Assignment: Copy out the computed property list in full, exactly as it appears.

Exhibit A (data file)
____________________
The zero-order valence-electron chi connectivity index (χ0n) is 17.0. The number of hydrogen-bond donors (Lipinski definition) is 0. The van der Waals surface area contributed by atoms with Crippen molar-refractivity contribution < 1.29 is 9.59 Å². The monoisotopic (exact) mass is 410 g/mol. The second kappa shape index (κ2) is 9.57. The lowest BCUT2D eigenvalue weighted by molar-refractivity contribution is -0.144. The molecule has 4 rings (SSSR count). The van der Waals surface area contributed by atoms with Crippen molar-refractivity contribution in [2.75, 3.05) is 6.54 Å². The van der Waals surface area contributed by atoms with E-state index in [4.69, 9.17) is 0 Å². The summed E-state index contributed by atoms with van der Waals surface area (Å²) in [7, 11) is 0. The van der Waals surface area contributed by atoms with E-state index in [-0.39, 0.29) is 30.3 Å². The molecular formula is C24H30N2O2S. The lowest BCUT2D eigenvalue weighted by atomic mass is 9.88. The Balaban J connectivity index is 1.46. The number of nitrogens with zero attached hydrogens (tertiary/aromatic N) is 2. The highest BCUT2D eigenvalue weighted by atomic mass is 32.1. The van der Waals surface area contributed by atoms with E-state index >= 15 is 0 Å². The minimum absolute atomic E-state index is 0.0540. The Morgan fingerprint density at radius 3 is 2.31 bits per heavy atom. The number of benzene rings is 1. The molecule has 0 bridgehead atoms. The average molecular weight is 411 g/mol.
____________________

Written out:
The zero-order valence-electron chi connectivity index (χ0n) is 17.0. The number of hydrogen-bond donors (Lipinski definition) is 0. The van der Waals surface area contributed by atoms with Crippen molar-refractivity contribution < 1.29 is 9.59 Å². The monoisotopic (exact) mass is 410 g/mol. The second kappa shape index (κ2) is 9.57. The lowest BCUT2D eigenvalue weighted by molar-refractivity contribution is -0.144. The molecule has 4 rings (SSSR count). The van der Waals surface area contributed by atoms with Crippen molar-refractivity contribution in [2.75, 3.05) is 6.54 Å². The van der Waals surface area contributed by atoms with E-state index in [4.69, 9.17) is 0 Å². The summed E-state index contributed by atoms with van der Waals surface area (Å²) in [7, 11) is 0. The van der Waals surface area contributed by atoms with E-state index in [-0.39, 0.29) is 30.3 Å². The molecular formula is C24H30N2O2S. The lowest BCUT2D eigenvalue weighted by atomic mass is 9.88. The Balaban J connectivity index is 1.46. The number of nitrogens with zero attached hydrogens (tertiary/aromatic N) is 2. The highest BCUT2D eigenvalue weighted by atomic mass is 32.1. The van der Waals surface area contributed by atoms with E-state index >= 15 is 0 Å². The minimum absolute atomic E-state index is 0.0540. The Morgan fingerprint density at radius 3 is 2.31 bits per heavy atom. The number of benzene rings is 1. The molecule has 0 bridgehead atoms. The average molecular weight is 411 g/mol.